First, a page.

Bikes gone wild: Ups and falling downs of biking

I think my bike was trying to get back at me. I let it sit outside and get rusty in the cold rain. It also caught me checking out another bike. Oh, but it had

I think my bike was trying to get back at me. I let it sit outside and get rusty in the cold rain. It also caught me checking out another bike.

Oh, but it had some nice handlebars! I’m sure they weren’t real. OK, maybe I should stop talking about my bike as though it’s an animate object. I guess it’s my fault that I almost died, twice.

In two weeks I had two bike accidents. My head didn’t break off and fortunately, I didn’t lose any of my gold teeth. Both mishaps were relatively minor and pretty freakin’ funny.

The first one came out of nowhere and happened while I wasn’t even in motion.

I was ready to park my bike, so I halted to a smooth stop. While stopped, for some reason my feet didn’t come off of the pedals to touch the ground like a normal person’s would. With nothing to hold me up, my two-wheel bike was apt to fall over. Sure enough, my amazing balancing act failed.

The bike and I toppled over. Picture my arms flailing and my mouth gaping open in shock. Pretty funny, right?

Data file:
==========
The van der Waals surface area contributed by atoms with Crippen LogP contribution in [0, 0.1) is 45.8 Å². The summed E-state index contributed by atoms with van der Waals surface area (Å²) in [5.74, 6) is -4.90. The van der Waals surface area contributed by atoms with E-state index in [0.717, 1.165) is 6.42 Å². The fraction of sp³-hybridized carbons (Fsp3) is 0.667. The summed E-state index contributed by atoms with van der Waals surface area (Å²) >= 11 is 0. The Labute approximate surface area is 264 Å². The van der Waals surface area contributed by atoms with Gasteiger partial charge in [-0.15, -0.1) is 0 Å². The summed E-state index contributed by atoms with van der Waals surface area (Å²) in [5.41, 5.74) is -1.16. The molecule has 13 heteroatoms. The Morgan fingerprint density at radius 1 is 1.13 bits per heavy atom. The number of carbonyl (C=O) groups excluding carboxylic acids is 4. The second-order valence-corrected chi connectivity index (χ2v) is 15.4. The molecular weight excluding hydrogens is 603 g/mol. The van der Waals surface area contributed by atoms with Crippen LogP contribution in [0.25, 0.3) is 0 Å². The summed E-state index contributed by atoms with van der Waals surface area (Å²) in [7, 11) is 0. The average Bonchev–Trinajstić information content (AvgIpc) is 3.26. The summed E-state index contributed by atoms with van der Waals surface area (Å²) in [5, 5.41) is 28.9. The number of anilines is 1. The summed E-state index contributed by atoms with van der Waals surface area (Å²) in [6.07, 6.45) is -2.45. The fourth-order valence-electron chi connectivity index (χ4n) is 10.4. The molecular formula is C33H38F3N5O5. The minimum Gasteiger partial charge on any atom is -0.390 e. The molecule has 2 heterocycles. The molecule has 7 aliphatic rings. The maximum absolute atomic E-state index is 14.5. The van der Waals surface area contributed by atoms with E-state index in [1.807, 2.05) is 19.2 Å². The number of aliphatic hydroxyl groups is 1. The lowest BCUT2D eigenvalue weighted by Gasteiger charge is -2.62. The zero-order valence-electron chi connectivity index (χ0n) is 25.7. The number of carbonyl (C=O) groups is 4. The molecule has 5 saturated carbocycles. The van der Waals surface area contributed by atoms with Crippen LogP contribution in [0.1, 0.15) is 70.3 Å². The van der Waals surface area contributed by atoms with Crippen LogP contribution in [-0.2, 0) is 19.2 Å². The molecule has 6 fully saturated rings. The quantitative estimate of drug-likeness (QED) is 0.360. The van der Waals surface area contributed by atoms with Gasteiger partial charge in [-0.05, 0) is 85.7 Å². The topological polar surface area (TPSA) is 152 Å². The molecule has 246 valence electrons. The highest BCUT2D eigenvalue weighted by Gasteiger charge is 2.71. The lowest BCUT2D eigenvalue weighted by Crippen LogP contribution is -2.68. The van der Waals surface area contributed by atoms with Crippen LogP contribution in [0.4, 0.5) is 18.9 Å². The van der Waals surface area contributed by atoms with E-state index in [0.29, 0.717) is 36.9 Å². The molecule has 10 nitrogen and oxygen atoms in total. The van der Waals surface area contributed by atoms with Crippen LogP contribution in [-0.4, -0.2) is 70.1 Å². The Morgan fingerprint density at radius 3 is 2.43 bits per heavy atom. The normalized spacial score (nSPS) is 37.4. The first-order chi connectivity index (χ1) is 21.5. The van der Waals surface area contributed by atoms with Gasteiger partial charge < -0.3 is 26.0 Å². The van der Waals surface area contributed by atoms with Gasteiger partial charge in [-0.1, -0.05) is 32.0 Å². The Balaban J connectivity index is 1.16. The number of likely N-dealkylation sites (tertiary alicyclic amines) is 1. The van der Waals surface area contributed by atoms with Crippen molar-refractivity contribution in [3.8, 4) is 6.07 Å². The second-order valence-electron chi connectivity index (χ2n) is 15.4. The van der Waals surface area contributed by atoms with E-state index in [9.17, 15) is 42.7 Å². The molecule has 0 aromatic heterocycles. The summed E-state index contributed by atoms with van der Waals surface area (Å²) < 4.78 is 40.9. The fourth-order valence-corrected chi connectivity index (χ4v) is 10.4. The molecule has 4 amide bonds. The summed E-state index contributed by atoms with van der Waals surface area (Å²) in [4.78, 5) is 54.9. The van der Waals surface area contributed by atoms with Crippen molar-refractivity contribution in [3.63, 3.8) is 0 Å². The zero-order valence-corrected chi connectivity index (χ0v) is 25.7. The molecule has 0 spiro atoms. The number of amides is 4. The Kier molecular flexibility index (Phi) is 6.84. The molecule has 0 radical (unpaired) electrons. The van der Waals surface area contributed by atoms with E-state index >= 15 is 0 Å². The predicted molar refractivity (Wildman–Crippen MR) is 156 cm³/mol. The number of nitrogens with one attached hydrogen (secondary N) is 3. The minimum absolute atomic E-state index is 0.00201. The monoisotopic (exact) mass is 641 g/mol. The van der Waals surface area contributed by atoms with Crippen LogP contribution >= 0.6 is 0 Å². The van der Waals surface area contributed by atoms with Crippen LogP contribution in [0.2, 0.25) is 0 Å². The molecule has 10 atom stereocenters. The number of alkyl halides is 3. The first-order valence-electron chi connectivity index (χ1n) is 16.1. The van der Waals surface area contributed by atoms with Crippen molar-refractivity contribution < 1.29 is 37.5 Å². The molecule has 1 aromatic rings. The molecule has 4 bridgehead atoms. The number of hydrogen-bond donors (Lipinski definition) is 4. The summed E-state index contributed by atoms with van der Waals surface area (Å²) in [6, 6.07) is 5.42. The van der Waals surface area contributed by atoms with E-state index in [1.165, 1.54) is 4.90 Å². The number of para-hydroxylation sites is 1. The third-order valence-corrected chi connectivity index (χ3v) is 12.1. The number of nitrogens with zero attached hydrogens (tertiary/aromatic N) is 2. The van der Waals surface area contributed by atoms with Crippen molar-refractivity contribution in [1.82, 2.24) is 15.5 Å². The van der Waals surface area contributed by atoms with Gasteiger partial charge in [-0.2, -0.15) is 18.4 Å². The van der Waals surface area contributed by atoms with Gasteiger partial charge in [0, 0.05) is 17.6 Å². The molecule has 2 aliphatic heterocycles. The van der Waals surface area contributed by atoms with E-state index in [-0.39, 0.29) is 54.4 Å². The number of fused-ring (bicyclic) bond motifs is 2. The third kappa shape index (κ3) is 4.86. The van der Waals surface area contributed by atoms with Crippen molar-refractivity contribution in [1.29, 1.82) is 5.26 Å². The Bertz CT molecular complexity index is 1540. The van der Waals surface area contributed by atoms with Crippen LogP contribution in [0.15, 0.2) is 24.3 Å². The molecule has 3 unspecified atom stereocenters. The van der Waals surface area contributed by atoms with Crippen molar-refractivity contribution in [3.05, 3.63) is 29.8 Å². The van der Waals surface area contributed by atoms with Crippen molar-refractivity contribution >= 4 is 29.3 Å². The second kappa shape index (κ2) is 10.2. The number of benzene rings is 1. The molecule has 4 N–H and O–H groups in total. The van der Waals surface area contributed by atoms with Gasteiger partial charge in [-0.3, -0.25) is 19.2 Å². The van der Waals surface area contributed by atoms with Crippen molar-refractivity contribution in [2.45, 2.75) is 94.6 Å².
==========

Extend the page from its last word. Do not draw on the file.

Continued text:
Luckily, three gleaming Glad garbage bags held out their arms and caught my fall. It was nighttime and no one had seen my descent into the garbage heap … with my bike on top of me.

My knee bruised like a banana, but the garbage saved my face from making out with the sidewalk. Then I devoured the rest of a banana that I picked out of the trash. Yeah, so what if I’m a trash picker? Jealous?

The second accident happened early in the morning and was probably a little more serious than the first one. I was in panic mode because I was afraid I’d be late for an important class.

There was no time to be getting hit by minivans on my bike … I had to get to publication design class. As I peddled furiously with my eyes half-open and eating a breakfast bar, a minivan stopped at the crosswalk of a small side street. I stopped too, thinking the minivan would make a right turn on a one-way street.

But the car didn’t move. Assuming the driver saw me, I began to cross the street. The driver inched as soon as I got in front of the car, hitting my leg and sending me sprawling onto the asphalt. I was so annoyed.

This was going to make me even later for class. As I picked myself and my bike back up, the driver, looking as though she just found out she contracted Ebola, asked if I was OK.

I nodded and got back on my bike. Then, out of nowhere, a biker wearing a helmet atop his noggin rode by to see if I was all right.

Though, I think his true intentions were to make me look bad since I wasn’t wearing a helmet. I could just see the headline now: Death by minivan. Subhead: Biker Chick rides sans helmet, stupidity reigns.

The moral of the story: Don’t fall off your bike. People with helmets will laugh at you if you fall and you’re not wearing one.

Plush garbage bags won’t always be there to save you – unless you live on 21st Street, where garbage abounds like lilies in a field.

Ellen Minsavage can be reached at

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